Reuben's Home Inspection Blog

Deck Guardrail Inspections

May 15th, 2012 | 7 comments

The CPSC estimates that between 2003 and 2007, there have been over eleven thousand injuries caused by structural failure or collapse of guardrails at outdoor decks.  It’s not tough to understand why – when people have parties in the summer, everyone hangs out on the deck.  Throw in a keg of Busch Light, a few (ahem) ‘people’ that make the rockin’ world go ’round, and a weak guardrail… boom.  Guardrail collapse.  Weak guardrails are one of the most common safety issues with decks.

The current requirement for new deck guardrails is that they withstand 200 lbs of pressure at any point along the top rail (Table R301.5).  Actually, this standard applies to all guardrails, both inside and outside the house, but decks are the place where it matters most.

My standard method for testing guardrails has always been to just push on them a little.  If they feel weak, I recommend having them reinforced or rebuilt.  Once a guardrail moves an inch or two without much pressure, I stop pushing; I don’t want to be the one to break it.  Home inspections are supposed to be visual, I know, I know… but I like to touch stuff.


I’ve never used any type of testing equipment, but I recently picked up a fancy-schmancy piece of highly specialized deck guardrail testing equipment to help get a better idea of what 200 lbs of pressure felt like.  Jealous much?

Sunbeam Scale

Ok, it’s just an $8 bathroom scale.  After some playing around, I’ve learned that 200 lbs is about the most pressure that I can personally apply to the top rail of a guardrail, just by standing on the ground.  In the photo below I’m applying about 150 lbs of pressure, and I’m straining to do it.

150 pounds of pressure

The weakest point in most guardrails is always going to be at the end, where it terminates next to the house.  All that typically supports the guardrail at this location is the 4×4 post, assuming posts were used to construct the guardrails.   In the photo above, I’m pushing on the guardrail at the end.   This guardrail actually performed fairly well – most guardrails won’t tolerate nearly that much pressure.

The surest way to construct a guardrail that will withstand 200 lbs pounds of pressure is to use metal brackets that are designed just for this purpose.   A couple manufacturers that make such brackets are DeckLok and Simpson Strong-Tie.   If special metal brackets aren’t going to be used, the support posts should be constructed with full size 4x4s (not notched at the bottom), attached with through-bolts, and extra blocking usually needs to be installed to help keep the guardrail secure.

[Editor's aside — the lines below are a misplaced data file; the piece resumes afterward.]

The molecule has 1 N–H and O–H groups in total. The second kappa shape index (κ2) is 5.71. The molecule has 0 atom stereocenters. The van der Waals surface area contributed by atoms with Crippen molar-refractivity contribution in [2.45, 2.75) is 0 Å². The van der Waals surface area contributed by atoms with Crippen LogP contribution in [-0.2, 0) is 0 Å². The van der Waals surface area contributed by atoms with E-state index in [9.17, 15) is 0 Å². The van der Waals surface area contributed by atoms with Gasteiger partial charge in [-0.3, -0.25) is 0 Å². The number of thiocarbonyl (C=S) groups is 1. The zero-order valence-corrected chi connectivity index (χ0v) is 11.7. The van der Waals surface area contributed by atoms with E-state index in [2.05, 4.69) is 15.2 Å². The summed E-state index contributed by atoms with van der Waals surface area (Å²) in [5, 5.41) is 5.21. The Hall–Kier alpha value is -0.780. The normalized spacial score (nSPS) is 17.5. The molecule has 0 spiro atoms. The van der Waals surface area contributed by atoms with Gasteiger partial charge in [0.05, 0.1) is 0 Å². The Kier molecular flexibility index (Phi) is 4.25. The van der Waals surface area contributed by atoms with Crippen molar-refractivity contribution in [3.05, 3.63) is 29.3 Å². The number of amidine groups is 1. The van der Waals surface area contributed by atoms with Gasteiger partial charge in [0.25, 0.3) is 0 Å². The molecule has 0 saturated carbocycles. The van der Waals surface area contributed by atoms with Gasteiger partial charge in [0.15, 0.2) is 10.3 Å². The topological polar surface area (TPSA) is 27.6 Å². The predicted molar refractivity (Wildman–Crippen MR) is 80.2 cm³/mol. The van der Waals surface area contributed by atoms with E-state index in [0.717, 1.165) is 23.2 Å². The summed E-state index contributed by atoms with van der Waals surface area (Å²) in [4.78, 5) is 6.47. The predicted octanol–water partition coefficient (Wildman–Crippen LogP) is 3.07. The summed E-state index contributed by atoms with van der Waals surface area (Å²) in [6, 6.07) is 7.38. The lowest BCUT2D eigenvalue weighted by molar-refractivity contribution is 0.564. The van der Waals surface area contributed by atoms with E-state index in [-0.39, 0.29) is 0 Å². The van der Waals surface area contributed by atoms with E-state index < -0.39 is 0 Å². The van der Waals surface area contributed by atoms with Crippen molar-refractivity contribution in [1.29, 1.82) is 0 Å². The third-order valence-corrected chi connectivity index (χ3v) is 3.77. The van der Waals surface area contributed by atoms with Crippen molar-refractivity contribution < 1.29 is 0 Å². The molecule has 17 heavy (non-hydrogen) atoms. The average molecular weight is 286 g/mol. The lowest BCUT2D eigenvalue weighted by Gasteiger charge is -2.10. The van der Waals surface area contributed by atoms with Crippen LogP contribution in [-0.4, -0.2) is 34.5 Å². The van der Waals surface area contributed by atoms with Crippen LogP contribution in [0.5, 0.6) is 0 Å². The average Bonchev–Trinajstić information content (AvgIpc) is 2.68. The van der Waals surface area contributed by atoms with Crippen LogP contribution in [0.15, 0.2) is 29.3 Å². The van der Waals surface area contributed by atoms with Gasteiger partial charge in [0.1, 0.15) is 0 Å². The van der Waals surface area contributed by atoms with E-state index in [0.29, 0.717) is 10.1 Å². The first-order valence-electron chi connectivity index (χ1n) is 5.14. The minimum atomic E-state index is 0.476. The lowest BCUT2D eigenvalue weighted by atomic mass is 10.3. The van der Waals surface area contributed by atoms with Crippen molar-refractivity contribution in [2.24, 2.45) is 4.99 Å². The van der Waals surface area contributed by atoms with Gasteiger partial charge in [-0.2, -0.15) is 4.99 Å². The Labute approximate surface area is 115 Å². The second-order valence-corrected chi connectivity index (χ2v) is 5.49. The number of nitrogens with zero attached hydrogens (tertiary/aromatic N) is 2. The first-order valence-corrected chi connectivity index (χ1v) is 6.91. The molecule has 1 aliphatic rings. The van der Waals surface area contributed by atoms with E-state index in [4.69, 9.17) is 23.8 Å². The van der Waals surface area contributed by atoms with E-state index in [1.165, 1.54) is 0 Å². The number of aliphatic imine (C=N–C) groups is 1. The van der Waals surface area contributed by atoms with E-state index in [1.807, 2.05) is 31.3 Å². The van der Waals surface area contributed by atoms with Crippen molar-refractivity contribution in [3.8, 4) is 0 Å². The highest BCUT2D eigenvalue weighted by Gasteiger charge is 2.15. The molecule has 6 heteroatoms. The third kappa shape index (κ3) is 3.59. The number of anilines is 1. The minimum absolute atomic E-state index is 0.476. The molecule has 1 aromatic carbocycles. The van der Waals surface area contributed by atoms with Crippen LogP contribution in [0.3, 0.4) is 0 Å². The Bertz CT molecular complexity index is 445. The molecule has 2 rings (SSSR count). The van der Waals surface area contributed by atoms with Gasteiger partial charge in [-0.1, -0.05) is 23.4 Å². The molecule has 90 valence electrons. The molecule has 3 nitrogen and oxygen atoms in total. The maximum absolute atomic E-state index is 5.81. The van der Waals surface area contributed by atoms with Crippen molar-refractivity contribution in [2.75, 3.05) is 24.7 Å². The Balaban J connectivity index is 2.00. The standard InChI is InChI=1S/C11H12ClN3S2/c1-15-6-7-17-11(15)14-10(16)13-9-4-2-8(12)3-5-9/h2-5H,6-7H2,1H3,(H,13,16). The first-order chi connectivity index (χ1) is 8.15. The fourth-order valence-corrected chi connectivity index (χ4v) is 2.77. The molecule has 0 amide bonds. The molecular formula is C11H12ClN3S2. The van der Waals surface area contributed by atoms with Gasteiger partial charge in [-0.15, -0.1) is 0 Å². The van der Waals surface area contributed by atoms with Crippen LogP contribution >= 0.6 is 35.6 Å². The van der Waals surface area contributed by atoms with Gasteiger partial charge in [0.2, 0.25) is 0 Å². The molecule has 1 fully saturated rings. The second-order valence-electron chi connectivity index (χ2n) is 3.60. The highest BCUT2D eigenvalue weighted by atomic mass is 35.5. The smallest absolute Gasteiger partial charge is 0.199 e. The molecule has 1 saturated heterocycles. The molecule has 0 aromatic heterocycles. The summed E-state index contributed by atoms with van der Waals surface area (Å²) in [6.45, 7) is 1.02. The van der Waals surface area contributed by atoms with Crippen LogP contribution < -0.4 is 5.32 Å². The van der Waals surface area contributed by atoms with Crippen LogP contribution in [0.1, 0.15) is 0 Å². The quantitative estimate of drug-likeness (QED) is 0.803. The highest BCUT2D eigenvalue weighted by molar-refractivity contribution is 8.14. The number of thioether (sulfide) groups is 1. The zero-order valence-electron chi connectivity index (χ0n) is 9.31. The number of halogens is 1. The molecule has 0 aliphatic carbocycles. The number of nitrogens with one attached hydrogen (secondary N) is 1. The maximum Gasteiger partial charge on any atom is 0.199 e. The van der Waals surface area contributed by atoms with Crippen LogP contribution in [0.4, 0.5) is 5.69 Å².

In the photo below, the ovals show where extra blocking was added.  This blocking tremendously stiffens the joist that the guardrail is attached to, making it so the guardrail won’t budge even when a full 200 lbs of pressure is applied.

Nice Guardrail

The bottom line is that weak guardrails are a safety hazard that should be corrected, especially on decks that are high above the ground.  For specific guardrail construction methods and rules, turn to page 15 of the  Prescriptive Residential Wood Deck Construction Guide.

May is Deck Safety Month – Related Post:

How to prevent your deck from collapsing: start by attaching it properly

Reuben Saltzman, Structure Tech Home Inspections - Email - Minnesota Deck Inspector

        

 

7 responses to “Deck Guardrail Inspections”

  1. Penny Antonson
    May 15, 2012, 5:47 am

    Great info thanks, I think our rail needs some help so we will get right on it.

  2. Reuben
    May 15, 2012, 7:50 am

    From a strength standpoint, will it make any difference if the 4×4′s are attached to the inside or outside of the joist?

  3. Jim Allhiser
    May 15, 2012, 7:59 am

    Ha! I am jealous! I don’t think I have ever seen a railing that would stand up to 200lbs. Thanks for the post.

  4. Milind Angolkar
    May 15, 2012, 4:11 pm

    Reuben C: I went with the 4×4 outside mount, through-bolted on mine last year with additional blocking to transfer the torsion force to the other joists. I’d say it’s strong enough that even Senor Saltzman couldn’t take down. I intended to use the Simpson connector but my local box store was out and it was getting late on Sunday that weekend. The main reason I chose the outside mount was the extra floor space on each side.

  5. Reuben Saltzman
    May 16, 2012, 4:37 am

    Reuben – it will generally be stronger if attached inside, but it depends on many different factors. If the post is attached to the outside and special brackets are used, it can be ridiculously strong. You can read through some interesting construction methods here – http://www.structuretech1.com/DeckLokTestData.pdf

    Jim – they seem to be few and far between.

    Milind – the next time I come over, I’m bringing my scale. And a box of tissues.

  6. Milind
    May 20, 2012, 10:20 am

    LOL. You’re gonna need those tissues!

  7. Kevin
    June 13, 2013, 6:26 pm

    Wouldn’t notching the 4×4 post for part/half of it to sit on top of the joist and then thru-bolting it give it that much more strength and rigidity too?

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